Secondly, inappropriate regulations can have a significant distortionary effect on investment decisions made by individuals, and hence reduce national economic productivity. For example, unnecessarily high vehicle emission standards could significantly increase transport costs in Australia, and make regionally based export industries uncompetitive. This would drive investment away from regional Australia, even if such investment otherwise made sound economic sense.

Much of the deregulation that has occurred in the Australian economy over the past decade, some of this under the National Competition Policy (NCP), has occurred because Governments recognise that national wealth and productivity are higher when undesirable regulations are removed, and market forces allowed to operate freely.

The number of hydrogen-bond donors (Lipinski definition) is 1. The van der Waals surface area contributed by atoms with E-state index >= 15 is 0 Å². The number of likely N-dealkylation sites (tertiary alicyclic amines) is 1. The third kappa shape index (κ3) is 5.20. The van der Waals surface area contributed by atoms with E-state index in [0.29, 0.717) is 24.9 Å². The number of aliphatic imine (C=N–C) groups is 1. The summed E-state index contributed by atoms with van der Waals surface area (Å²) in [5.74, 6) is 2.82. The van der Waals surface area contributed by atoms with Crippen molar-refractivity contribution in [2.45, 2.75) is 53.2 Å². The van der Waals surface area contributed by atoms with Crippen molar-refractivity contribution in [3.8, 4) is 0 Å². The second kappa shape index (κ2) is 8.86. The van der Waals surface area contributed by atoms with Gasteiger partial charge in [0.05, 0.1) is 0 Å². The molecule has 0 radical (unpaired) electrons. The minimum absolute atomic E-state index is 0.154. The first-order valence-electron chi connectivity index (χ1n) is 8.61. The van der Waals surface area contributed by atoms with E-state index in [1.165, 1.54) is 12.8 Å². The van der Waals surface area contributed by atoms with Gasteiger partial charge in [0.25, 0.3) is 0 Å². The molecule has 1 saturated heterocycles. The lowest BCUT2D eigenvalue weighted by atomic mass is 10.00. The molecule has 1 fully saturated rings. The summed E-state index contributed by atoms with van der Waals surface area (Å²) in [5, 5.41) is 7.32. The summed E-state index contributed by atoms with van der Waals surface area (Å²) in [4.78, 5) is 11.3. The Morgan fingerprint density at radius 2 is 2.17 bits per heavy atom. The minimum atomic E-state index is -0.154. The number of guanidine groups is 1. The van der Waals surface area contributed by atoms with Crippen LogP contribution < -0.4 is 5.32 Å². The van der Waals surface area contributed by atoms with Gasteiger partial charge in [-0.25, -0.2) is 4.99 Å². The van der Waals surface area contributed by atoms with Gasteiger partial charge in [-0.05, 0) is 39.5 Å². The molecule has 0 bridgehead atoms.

Unfortunately, environmental regulation has been excluded from such scrutiny, despite the fact that `bad' environmental regulation has the potential to do considerable damage to individual businesses, and the economy as a whole.

Lessons from the USA.
Landholders in the USA have experienced problems similar to those encountered in Australia concerning the definition of property rights, and appropriate limits to landholders' duty-of-care. A key difference in the US is that their Constitution incorporates a Bill of Rights, partly via the Fifth Amendment, which expresses clearly the rights of US citizens in relation to property.

What are referred to as the takings and due process clauses  state "No person shall be deprived of life, liberty or property without due process of law; nor shall private property be taken for public use, without just compensation." The historical origin of this is Chapter 39 of the Magna Carta, signed by King John in 1215. It prevented the King from taking property belonging to others, except as punishment, or when fair compensation was paid.